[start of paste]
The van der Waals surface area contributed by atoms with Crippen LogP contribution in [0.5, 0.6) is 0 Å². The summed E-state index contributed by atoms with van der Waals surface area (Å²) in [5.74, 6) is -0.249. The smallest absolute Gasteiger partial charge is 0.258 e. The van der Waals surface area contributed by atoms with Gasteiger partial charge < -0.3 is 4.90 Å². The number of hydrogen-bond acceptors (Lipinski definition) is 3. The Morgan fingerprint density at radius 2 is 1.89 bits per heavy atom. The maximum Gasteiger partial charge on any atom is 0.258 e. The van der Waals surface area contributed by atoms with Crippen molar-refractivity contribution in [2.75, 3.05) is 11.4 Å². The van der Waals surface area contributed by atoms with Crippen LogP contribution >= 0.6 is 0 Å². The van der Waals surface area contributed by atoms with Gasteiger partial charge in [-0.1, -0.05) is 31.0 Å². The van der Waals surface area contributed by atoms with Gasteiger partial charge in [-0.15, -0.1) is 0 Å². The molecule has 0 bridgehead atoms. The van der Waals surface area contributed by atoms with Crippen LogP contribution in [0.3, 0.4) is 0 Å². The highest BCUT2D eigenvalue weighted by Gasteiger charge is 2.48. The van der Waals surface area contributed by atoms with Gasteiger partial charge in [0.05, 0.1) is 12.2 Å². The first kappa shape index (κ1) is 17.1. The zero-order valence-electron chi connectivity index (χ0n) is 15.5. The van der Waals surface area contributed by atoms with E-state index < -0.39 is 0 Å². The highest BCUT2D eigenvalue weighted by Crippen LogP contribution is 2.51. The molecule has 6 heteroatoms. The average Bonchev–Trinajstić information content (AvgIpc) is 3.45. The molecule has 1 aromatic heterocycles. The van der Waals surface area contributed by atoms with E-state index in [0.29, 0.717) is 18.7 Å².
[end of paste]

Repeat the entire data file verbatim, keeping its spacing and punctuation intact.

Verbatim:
The van der Waals surface area contributed by atoms with Crippen LogP contribution in [0.5, 0.6) is 0 Å². The summed E-state index contributed by atoms with van der Waals surface area (Å²) in [5.74, 6) is -0.249. The smallest absolute Gasteiger partial charge is 0.258 e. The van der Waals surface area contributed by atoms with Gasteiger partial charge < -0.3 is 4.90 Å². The number of hydrogen-bond acceptors (Lipinski definition) is 3. The Morgan fingerprint density at radius 2 is 1.89 bits per heavy atom. The maximum Gasteiger partial charge on any atom is 0.258 e. The van der Waals surface area contributed by atoms with Crippen molar-refractivity contribution in [2.75, 3.05) is 11.4 Å². The van der Waals surface area contributed by atoms with Crippen LogP contribution >= 0.6 is 0 Å². The van der Waals surface area contributed by atoms with Gasteiger partial charge in [-0.1, -0.05) is 31.0 Å². The van der Waals surface area contributed by atoms with Gasteiger partial charge in [-0.15, -0.1) is 0 Å². The molecule has 0 bridgehead atoms. The van der Waals surface area contributed by atoms with Crippen LogP contribution in [0.3, 0.4) is 0 Å². The highest BCUT2D eigenvalue weighted by Gasteiger charge is 2.48. The van der Waals surface area contributed by atoms with Gasteiger partial charge in [0.05, 0.1) is 12.2 Å². The first kappa shape index (κ1) is 17.1. The zero-order valence-electron chi connectivity index (χ0n) is 15.5. The van der Waals surface area contributed by atoms with E-state index < -0.39 is 0 Å². The highest BCUT2D eigenvalue weighted by Crippen LogP contribution is 2.51. The molecule has 6 heteroatoms. The average Bonchev–Trinajstić information content (AvgIpc) is 3.45. The molecule has 1 aromatic heterocycles. The van der Waals surface area contributed by atoms with E-state index in [0.29, 0.717) is 18.7 Å².